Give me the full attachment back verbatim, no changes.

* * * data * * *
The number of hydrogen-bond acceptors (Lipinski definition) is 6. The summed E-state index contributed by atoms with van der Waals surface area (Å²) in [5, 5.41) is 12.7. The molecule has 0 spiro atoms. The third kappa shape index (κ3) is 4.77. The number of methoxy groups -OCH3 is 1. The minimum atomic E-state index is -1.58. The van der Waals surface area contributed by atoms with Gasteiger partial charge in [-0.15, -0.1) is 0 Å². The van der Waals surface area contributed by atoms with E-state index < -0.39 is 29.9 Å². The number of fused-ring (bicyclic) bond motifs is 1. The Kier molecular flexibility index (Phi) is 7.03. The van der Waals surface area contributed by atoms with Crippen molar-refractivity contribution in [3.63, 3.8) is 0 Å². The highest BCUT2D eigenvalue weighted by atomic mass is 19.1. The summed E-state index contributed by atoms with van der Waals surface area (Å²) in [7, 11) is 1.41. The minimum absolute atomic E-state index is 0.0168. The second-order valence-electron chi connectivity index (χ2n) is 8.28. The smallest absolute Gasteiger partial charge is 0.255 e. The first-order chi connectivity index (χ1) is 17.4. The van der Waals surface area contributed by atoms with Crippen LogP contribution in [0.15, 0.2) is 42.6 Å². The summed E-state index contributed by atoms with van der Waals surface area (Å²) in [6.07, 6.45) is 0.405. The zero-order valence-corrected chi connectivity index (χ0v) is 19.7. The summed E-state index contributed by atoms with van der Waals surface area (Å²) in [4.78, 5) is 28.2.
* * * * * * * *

The number of hydrogen-bond acceptors (Lipinski definition) is 6. The summed E-state index contributed by atoms with van der Waals surface area (Å²) in [5, 5.41) is 12.7. The molecule has 0 spiro atoms. The third kappa shape index (κ3) is 4.77. The number of methoxy groups -OCH3 is 1. The minimum atomic E-state index is -1.58. The van der Waals surface area contributed by atoms with Gasteiger partial charge in [-0.15, -0.1) is 0 Å². The van der Waals surface area contributed by atoms with E-state index < -0.39 is 29.9 Å². The number of fused-ring (bicyclic) bond motifs is 1. The Kier molecular flexibility index (Phi) is 7.03. The van der Waals surface area contributed by atoms with Crippen molar-refractivity contribution in [3.63, 3.8) is 0 Å². The highest BCUT2D eigenvalue weighted by atomic mass is 19.1. The summed E-state index contributed by atoms with van der Waals surface area (Å²) in [7, 11) is 1.41. The minimum absolute atomic E-state index is 0.0168. The second-order valence-electron chi connectivity index (χ2n) is 8.28. The smallest absolute Gasteiger partial charge is 0.255 e. The first-order chi connectivity index (χ1) is 17.4. The van der Waals surface area contributed by atoms with Crippen LogP contribution in [0.15, 0.2) is 42.6 Å². The summed E-state index contributed by atoms with van der Waals surface area (Å²) in [6.07, 6.45) is 0.405. The zero-order valence-corrected chi connectivity index (χ0v) is 19.7. The summed E-state index contributed by atoms with van der Waals surface area (Å²) in [4.78, 5) is 28.2.